Johann Wolfgang von Goethe (GUR-tuh) was born in Frankfurt am Main (now in Germany) on August 28, 1749, the eldest son of Johann Kaspar and Katharina Elisabeth Goethe. He was educated at home by his lawyer father before attending the University of Leipzig to study law in 1765. Goethe acknowledges his parents’ influence in his autobiography, indicating that from his father he inherited his stature and the serious conduct of his life, and from his “dear mother” he acquired the gaiety of spirit and his love of storytelling.
As a student in Leipzig, a leading cultural center of eighteenth century Europe, Goethe developed an interest in literature and art and became acquainted with the dramatic works of contemporary Romantic poet Friedrich Gottlieb Klopstock and literary critic Gotthold Ephraim Lessing. Their influence and Goethe’s affection for Anna Katharina Schönkopf, daughter of a Leipzig tavern owner, are reflected in his early poetry and dramatic works, especially in the one-act comedy in verse Die Laune des Verliebten (wr. 1767, pr. 1779, pb. 1806; The Wayward Lover, 1879). Illness caused Goethe to return to Frankfurt in 1768. During his convalescence, he studied religious mysticism, astrology, and alchemy. His familiarity in these areas becomes evident in his best-known work, Faust: Eine Tragödie (pb....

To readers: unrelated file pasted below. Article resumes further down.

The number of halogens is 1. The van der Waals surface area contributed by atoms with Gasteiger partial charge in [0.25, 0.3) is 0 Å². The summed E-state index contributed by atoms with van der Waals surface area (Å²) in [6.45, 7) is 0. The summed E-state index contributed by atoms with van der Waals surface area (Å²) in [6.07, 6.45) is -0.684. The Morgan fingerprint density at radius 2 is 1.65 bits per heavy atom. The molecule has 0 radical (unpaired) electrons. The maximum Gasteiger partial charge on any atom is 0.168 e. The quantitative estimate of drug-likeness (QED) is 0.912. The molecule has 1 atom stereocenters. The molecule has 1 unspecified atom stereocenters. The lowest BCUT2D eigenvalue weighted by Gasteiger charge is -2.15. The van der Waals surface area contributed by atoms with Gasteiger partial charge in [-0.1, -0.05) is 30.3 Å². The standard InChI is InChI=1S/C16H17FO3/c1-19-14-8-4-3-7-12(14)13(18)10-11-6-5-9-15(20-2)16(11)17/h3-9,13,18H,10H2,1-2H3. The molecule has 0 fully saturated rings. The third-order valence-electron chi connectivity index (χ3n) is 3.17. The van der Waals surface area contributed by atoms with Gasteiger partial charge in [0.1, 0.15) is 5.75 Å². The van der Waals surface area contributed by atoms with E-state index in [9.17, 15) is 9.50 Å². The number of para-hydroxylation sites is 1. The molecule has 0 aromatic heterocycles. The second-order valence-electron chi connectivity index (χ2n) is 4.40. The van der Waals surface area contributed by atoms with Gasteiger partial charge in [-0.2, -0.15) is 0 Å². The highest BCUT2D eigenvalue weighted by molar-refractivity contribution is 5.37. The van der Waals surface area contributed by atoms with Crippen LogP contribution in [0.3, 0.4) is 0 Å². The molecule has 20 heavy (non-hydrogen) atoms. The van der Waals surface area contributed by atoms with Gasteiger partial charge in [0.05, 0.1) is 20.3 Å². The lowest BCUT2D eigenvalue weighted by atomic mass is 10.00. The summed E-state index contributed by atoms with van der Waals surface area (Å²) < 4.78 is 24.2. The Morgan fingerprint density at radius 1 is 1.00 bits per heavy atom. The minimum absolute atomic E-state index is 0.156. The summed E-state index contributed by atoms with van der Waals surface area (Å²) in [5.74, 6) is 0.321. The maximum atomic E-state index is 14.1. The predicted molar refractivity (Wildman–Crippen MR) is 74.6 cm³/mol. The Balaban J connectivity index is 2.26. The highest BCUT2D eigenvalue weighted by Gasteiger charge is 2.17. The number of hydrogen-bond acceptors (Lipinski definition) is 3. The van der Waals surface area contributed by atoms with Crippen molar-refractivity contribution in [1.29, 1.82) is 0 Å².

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Biography (Cyclopedia of World Authors, Fourth Revised Edition)
Johann Wolfgang Goethe (GUR-tuh), poet, dramatist, philosopher, scientist, and leader of the German intellectual renaissance of the late eighteenth century, was born to a wealthy Frankfurt lawyer and his wife. Goethe’s poetic gift may well have come from his lively, witty mother, whose love of storytelling was early transmitted to her son. Educated at home in an atmosphere of learning and refinement, the boy displayed an unusual facility for languages and versification.